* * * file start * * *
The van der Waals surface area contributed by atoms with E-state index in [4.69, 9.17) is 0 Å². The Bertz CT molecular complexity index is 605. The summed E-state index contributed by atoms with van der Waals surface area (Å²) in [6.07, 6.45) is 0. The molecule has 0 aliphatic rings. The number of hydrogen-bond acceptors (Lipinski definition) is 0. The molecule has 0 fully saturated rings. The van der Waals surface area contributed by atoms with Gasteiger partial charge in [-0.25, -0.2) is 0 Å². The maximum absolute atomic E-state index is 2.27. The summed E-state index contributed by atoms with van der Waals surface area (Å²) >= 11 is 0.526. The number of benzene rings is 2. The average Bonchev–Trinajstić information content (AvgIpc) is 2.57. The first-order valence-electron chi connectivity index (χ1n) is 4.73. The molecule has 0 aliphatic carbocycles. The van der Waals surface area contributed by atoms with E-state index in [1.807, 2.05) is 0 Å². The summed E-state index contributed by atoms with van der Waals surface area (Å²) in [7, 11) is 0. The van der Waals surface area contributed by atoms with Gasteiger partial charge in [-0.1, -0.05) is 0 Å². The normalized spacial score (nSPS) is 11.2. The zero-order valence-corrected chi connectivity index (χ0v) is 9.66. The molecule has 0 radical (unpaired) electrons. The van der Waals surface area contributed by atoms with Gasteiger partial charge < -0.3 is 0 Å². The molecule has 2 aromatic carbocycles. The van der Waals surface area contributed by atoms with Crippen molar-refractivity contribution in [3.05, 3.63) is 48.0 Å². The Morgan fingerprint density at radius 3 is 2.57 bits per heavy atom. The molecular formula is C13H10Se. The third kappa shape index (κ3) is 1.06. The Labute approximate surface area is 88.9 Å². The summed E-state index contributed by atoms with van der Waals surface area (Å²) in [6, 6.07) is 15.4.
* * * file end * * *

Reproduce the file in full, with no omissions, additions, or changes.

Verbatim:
The van der Waals surface area contributed by atoms with E-state index in [4.69, 9.17) is 0 Å². The Bertz CT molecular complexity index is 605. The summed E-state index contributed by atoms with van der Waals surface area (Å²) in [6.07, 6.45) is 0. The molecule has 0 aliphatic rings. The number of hydrogen-bond acceptors (Lipinski definition) is 0. The molecule has 0 fully saturated rings. The van der Waals surface area contributed by atoms with Gasteiger partial charge in [-0.25, -0.2) is 0 Å². The maximum absolute atomic E-state index is 2.27. The summed E-state index contributed by atoms with van der Waals surface area (Å²) >= 11 is 0.526. The number of benzene rings is 2. The average Bonchev–Trinajstić information content (AvgIpc) is 2.57. The first-order valence-electron chi connectivity index (χ1n) is 4.73. The molecule has 0 aliphatic carbocycles. The van der Waals surface area contributed by atoms with E-state index in [1.807, 2.05) is 0 Å². The summed E-state index contributed by atoms with van der Waals surface area (Å²) in [7, 11) is 0. The van der Waals surface area contributed by atoms with Gasteiger partial charge in [-0.1, -0.05) is 0 Å². The normalized spacial score (nSPS) is 11.2. The zero-order valence-corrected chi connectivity index (χ0v) is 9.66. The molecule has 0 radical (unpaired) electrons. The van der Waals surface area contributed by atoms with Gasteiger partial charge < -0.3 is 0 Å². The molecule has 2 aromatic carbocycles. The van der Waals surface area contributed by atoms with Crippen molar-refractivity contribution in [3.05, 3.63) is 48.0 Å². The Morgan fingerprint density at radius 3 is 2.57 bits per heavy atom. The molecular formula is C13H10Se. The third kappa shape index (κ3) is 1.06. The Labute approximate surface area is 88.9 Å². The summed E-state index contributed by atoms with van der Waals surface area (Å²) in [6, 6.07) is 15.4.